|Publication number||US5077813 A|
|Application number||US 07/688,098|
|Publication date||Dec 31, 1991|
|Filing date||Apr 19, 1991|
|Priority date||Apr 25, 1990|
|Also published as||CA2041095A1, DE9004633U1|
|Publication number||07688098, 688098, US 5077813 A, US 5077813A, US-A-5077813, US5077813 A, US5077813A|
|Inventors||Andreas Dorsel, Gerhard Hohberg, Wilfried Walch|
|Export Citation||BiBTeX, EndNote, RefMan|
|Patent Citations (6), Non-Patent Citations (2), Referenced by (8), Classifications (25), Legal Events (4)|
|External Links: USPTO, USPTO Assignment, Espacenet|
The invention relates to an optical switch, preferably for a fiber-optic sensor with the sensor preferably being a fiber-optic sensor.
In fiber-optic sensors, it is often advantageous to conduct the radiation traveling to the sensor head and the radiation returning from the sensor head through one and the same fiber. This corresponds to the duplex method (bidirectional transmission) known from communications technology wherein information is transmitted through a fiber in both directions.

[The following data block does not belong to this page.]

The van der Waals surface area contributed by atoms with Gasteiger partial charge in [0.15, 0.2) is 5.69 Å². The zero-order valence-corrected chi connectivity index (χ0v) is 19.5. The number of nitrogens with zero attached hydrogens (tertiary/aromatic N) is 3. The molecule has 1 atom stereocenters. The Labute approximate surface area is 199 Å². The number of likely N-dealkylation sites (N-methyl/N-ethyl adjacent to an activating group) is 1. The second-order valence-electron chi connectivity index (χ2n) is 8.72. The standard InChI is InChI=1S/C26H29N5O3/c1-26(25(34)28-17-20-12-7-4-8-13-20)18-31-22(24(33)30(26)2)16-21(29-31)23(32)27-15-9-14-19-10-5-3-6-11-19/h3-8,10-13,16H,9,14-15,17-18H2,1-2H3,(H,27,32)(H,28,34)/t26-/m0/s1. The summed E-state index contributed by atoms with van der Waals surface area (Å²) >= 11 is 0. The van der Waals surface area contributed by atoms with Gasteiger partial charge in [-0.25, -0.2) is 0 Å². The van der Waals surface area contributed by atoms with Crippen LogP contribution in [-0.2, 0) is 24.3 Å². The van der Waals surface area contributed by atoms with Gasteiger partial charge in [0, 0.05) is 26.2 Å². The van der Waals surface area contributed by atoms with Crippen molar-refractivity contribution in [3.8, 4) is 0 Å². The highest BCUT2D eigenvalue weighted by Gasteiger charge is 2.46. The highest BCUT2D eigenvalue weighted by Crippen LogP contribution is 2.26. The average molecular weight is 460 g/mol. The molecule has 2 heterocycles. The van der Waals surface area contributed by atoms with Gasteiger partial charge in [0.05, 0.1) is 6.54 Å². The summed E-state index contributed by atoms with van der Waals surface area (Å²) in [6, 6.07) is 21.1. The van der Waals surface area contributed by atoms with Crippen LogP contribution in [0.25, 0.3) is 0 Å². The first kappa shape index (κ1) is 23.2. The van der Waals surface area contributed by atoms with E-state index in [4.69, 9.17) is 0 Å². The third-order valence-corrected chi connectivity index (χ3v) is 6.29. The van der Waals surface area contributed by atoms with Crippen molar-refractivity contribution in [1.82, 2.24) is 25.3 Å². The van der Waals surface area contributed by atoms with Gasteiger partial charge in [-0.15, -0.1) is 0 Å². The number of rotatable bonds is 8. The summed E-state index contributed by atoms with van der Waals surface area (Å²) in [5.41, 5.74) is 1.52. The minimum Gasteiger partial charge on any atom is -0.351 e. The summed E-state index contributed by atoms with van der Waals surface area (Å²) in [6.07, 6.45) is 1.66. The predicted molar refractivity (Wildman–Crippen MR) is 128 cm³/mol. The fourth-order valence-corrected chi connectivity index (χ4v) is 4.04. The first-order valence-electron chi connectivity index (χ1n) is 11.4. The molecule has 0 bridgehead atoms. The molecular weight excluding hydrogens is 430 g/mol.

An assembly suitable for fiber-optic sensors for coupling the radiation of a radiation source into a fiber and for conducting the returning radiation to a receiver is disclosed, for example, in published German patent application DE-OS 3,431,997. A suitable arrangement having a reference receiver is described in U.S. Pat. No. 4,707,838 for the control of the radiation emitted by a light-emitting diode and for its control. Such arrangements utilize a conventional optical assembly having normal lenses and dichroic layers on plane-parallel plates for deflecting beams in dependence upon wavelength. These arrangements have the disadvantage that they require a complex assembly because of the necessary mounting of their individual elements. In addition, the adjustment of these arrangements is complicated and they are poorly suited for miniaturization. This applies especially for more complex arrangements, for example, when a returning beam and intermittently a reference beam are to impinge on the same receiver.
An optical switch for transmitting information in two directions through a fiber in the so-called wavelength multiplex method is known from German Patent 3,232,445. This optical switch comprises a plurality of mutually abutting graded index rod lenses (GRIN-lenses) and filters and the receiver is mounted at one end thereof. On the opposite-lying end face of the other end, a fiber for information transmission is connected as well as a fiber which leads to a semiconductor transmitter. The filters operate as reflection filters for the radiation of the semiconductor sensor so that the radiation reaches the fibers for transmitting information. The incoming radiation of the information transmission has, however, a wavelength which the filter passes so that the radiation arrives at the receiver.